27 Nov 2016

New Zealand and the Pacific slave trade

From Sunday Morning, 11:06 am on 27 November 2016

New Zealand’s role in the Pacific slave trade is "a dark piece of our history" that is often overlooked, Pacific researcher Scott Hamilton says.

'Ata Island, Tonga

'Ata Island, Tonga Photo: Panoramio / GoogleMaps

Dr Hamilton says the idea that New Zealand was involved in the slave trade conflicts with our image of ourselves.

He told Sunday Morning that in the 1870s, Pacific Island slaves worked in New Zealand flax mills and on the estates of some our wealthiest citizens. 

“We think of ourselves as the good guys and it’s the Australians and the Americans that had slavery, ‘we didn’t do any of that’. 

“But as I’ve discovered, we did. And it’s a dark piece of our history but I think it is worth remembering.”

In his book The Stolen Island: Searching for ‘Ata, he tells the story of a slave raid by New Zealand and Tasmanian sailors on the isolated Tongan island of 'Ata in 1863 where nearly 150 people were stolen for sale in the slave market in Peru.

‘Ata is a tiny island – roughly 1.5 square kilometres - about 150km south of Tongatapu, the main island of Tonga, he says.

Settled by Tongans in the 1600s, it is surrounded by high cliffs, battered by wild seas and has almost no reef.

Thomas James McGrath, master of the The Grecian.

Thomas James McGrath, master of the Grecian. Photo: Supplied

 “And despite all of [those] odds in this incredible tough environment they created a thriving society, Dr Hamilton says.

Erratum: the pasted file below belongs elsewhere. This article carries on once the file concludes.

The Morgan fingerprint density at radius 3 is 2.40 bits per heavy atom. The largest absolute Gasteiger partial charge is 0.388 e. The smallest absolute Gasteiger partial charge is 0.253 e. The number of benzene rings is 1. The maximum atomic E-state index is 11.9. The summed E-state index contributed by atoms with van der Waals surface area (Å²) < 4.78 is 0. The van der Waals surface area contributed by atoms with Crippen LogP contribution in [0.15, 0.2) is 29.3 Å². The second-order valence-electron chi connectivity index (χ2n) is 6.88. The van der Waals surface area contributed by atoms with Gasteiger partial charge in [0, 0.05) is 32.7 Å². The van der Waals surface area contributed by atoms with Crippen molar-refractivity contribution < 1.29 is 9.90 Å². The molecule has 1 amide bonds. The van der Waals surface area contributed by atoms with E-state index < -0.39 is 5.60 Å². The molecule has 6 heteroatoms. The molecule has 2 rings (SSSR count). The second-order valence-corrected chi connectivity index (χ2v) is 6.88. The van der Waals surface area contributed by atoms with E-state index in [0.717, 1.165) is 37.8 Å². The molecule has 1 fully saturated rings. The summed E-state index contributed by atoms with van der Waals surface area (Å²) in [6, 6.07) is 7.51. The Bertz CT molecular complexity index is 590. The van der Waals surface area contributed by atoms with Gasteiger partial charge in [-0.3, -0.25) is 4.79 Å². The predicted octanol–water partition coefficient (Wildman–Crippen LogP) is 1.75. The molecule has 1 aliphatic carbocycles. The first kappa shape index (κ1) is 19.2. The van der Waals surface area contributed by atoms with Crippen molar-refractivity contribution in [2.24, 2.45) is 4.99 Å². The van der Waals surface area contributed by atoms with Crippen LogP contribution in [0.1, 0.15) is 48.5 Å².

“[But] this was all destroyed in the first week of June 1863 when a man named Thomas McGrath brought a ship up from New Zealand with a mixed Tasmanian/New Zealand crew.”

McGrath had had some previous successes as a whaler, although he had wrecked several boats, and had decided that taking slaves would be more profitable than whaling – which was in decline because of over-exploitation.

About 150 ‘Atan men, women and children had swum out to greet the ship, and they had been invited below deck to either view merchandise for trading, or to share a meal – the accounts vary.

“And they don’t get back on the deck. He battens down the hatches and the ship sails away,” Dr Hamilton says.

“He [then] sailed to the north of Tonga to the island of Niuafo’ou where he took 30 men, and then he sold the lot of them to a slaver who took them to Peru.”

Peru was the notorious centre of the Pacific slave trade at the time. But just as the ‘Atans arrived, pushback from the clergy, revolts on the islands, and internationally pressure had led to the Peruvian government rescinding the law legalising slavery.

Instead of being sold on, the ‘Atans were kept in a dank warehouse at the port with other Islanders awaiting repatriation. Then smallpox arrived, spreading quickly through the warehouse, killing many. 

Dr Hamilton says McGrath was never tried for the slave raid, but he did face justice for thwarting customs after he returned to Stuart Island with illicit, undeclared, cargo.

During this trial he denied taking part in the slave trade saying he was just ferrying islanders around, which elicited laughter in the court, which did not believe him

‘He never faced justice for what he did really,” Dr Hamilton says.